Turkish entrepreneur Emin Uchar made his fortune in the Nakhichevan Autonomous Republic, an Azerbaijani exclave that borders Iran, Turkey and Armenia. New documents and evidence indicate he may have been a family confidant Vasif Talibovwho ruled the region for 27 years, and left the post on December 21, 2022.
In Tbilisi, opposite the Opera House, there is a restaurant called Dinehall, whose motto is: “Good food is an inalienable human right.” Nearby, with the support of Accor, the French hospitality giant, a five-star hotel is being built.
Both the hotel and the restaurant are part of the Georgian business empire of Turkish citizen Emin Uchar – officially, anyway. But OCCRP has found evidence that Uchar likely represented the family of Vasif Talibov, who ruled the Azerbaijani exclave for 27 years before abruptly resigning on December 21, 2022.
Through a lawyer, Uchar stated that his company did not own the assets of the Talybovs, and he made his fortune thanks to loans. Accor told OCCRP that the company had decided to reconsider its partnership with Uchar and his company in light of their possible connection to the Talybovs.
Vasif Talibov has ruled the Nakhichevan Autonomous Republic (NAR), often referred to as “Azerbaijani North Korea”, since December 1995, when he was appointed to the post by the then president of the country, Heydar Aliyev, his relative by marriage.
The exclave within Azerbaijan is separated from the country by the lands of Armenia, and in the west it borders on Iran.
In February 2022, OCCRP spoke about Uchar’s connections with the Talybov family, under whose control independent media were suppressed in Nakhchivan, dissidents were placed in psychiatric hospitals, and detainees were beaten and tortured. Journalists found out that during the years of power, Talybov amassed a huge fortune, although his official salary was only 26 thousand dollars a year.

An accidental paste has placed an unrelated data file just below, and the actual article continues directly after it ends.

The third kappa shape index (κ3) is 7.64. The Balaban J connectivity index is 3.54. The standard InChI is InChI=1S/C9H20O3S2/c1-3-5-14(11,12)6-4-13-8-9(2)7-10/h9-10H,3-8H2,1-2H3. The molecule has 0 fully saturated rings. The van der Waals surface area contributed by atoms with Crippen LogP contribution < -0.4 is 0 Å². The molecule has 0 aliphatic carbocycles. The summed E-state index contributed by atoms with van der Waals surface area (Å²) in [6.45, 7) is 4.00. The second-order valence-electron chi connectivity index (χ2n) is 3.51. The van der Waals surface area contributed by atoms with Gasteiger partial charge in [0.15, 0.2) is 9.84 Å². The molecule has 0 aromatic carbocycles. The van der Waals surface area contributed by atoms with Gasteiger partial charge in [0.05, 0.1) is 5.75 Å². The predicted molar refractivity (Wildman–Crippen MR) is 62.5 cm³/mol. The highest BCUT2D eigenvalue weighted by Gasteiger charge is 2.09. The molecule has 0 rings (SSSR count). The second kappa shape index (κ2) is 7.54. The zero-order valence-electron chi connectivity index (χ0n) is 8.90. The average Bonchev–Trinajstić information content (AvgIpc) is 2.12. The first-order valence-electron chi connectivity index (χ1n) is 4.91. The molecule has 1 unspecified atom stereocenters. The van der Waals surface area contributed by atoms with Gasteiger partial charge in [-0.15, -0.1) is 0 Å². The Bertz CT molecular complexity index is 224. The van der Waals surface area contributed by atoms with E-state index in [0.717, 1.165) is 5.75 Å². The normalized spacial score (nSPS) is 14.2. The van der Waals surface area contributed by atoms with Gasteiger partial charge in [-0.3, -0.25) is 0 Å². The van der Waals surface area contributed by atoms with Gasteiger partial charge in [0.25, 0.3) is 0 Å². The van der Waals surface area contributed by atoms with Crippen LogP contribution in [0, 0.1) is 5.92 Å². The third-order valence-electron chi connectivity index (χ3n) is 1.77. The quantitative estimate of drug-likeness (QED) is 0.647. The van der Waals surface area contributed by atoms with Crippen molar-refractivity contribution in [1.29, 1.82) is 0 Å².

OCCRP has found new evidence that many of the Talybovs’ assets were likely hidden behind the Uchar group of companies, which owns hotels and other real estate in Georgia, as well as a building materials company in Turkey.
The first enterprises of this corporate network were registered in the early 2000s. Since then, the holding, which is called Gamigaya in Azerbaijan and Maqro Group in Georgia, concluded dozens of state contracts in Azerbaijan.
But over the past few weeks, the Talybovs’ wealth appears to have dwindled significantly, with the head of the family stepping down as regional leader amid crackdowns by the Azerbaijani government.
It is unclear who owns the Gamigaya. A week after Talybov’s resignation, the holding was renamed Arkoz, the same name as another company associated with Uchar.
Human rights organizations have long speculated that the Talibovs control Gamigaya, but information about the owners of companies in Azerbaijan is not publicly available, so proving these assumptions was almost impossible. But a former Gamigaya security official told OCCRP that he saw Uchar following the Talybovs’ instructions.